After having bought several stocks already, Dr. Stern questions whether he's diversified enough.
His European stock portfolio appears to be quite diversified, with stocks from Switzerland, Germany, France, and the UK, as you can see in the video. He also has several industries in his portfolio. To maintain his diversification, he will avoid the automotive sector since he already owns two automotive stocks.
With the exception of the auto industry, there are no other restrictions when choosing from the Obermatt Top 10 stocks for Germany of May 27. Dr. Stern is staying clear of K+S because they were recently sued. He is also passing on E.ON because of their nuclear exposure and because he already owns RWE from his first investment season.
The next best stock is BASF, which is on the DAX Top 10 List. BASF makes a lot of sense for a long-term European stock portfolio. He didn’t look any further and bought it.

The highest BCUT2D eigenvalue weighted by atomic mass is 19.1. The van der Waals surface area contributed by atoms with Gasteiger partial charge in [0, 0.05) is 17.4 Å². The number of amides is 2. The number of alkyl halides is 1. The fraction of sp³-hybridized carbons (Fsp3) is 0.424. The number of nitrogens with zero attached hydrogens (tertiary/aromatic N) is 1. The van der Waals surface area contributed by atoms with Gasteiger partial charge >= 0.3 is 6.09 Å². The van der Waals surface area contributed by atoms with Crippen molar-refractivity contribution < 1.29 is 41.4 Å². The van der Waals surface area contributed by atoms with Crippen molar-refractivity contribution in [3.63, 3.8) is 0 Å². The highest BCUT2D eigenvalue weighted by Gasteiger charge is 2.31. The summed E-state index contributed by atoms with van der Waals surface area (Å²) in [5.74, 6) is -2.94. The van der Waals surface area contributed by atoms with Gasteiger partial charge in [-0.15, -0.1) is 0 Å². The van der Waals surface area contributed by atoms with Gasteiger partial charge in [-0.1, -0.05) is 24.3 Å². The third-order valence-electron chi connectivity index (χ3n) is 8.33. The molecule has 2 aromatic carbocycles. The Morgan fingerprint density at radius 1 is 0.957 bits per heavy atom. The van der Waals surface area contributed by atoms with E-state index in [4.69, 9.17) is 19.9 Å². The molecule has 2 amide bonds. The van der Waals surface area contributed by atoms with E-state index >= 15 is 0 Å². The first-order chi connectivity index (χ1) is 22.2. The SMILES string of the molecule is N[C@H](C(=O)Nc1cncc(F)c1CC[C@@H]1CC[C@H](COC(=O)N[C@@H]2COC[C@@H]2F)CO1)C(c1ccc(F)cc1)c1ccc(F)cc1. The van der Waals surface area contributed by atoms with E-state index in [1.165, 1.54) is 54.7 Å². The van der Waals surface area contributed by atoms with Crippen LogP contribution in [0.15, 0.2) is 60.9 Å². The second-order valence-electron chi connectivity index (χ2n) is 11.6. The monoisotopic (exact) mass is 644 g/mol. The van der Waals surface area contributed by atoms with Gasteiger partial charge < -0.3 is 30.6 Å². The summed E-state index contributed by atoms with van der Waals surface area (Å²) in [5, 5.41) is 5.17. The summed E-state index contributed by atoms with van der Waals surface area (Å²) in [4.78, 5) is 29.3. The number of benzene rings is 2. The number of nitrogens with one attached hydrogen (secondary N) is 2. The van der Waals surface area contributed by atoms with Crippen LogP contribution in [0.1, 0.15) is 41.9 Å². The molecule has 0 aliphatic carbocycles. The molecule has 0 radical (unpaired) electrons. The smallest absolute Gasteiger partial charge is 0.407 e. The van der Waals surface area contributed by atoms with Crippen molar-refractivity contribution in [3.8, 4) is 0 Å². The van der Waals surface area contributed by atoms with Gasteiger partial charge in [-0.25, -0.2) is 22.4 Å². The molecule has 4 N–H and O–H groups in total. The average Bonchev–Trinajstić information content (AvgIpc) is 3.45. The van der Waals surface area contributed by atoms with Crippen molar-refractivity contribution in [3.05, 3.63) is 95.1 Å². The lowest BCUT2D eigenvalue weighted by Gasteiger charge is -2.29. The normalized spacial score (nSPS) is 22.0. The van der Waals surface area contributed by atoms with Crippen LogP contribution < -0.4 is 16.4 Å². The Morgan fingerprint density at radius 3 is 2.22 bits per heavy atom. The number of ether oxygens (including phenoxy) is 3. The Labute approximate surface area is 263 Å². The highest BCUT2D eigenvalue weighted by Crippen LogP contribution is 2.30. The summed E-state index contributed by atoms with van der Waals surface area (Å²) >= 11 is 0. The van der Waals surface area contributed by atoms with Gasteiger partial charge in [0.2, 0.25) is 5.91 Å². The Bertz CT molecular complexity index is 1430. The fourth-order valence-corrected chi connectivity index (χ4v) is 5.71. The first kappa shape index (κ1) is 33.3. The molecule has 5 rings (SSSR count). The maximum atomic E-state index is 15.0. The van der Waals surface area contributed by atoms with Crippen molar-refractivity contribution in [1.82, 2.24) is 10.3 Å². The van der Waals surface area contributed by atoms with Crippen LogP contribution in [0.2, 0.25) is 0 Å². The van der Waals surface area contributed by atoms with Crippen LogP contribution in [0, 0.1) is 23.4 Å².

"Diversify by buying different regions and different industries", is our guiding principle here. More on Obermatt.com.
Can diversification be that simple? Yes, it can, especially if you want to buy and hold stocks for the long term. For long-term investors, the mathematical models of the investment bankers are irrelevant because they can never predict the future correlations for a long investment period.
And what about Warren Buffet who buys only a few stocks? Well, Buffet plays in a different league. If you are prepared to spend as much time investing as Buffet, go for a small selection of stocks. If you are like Dr. Stern and don’t want to spend more than an hour or so deciding what stock to buy, then diversify - anything else will prove too risky.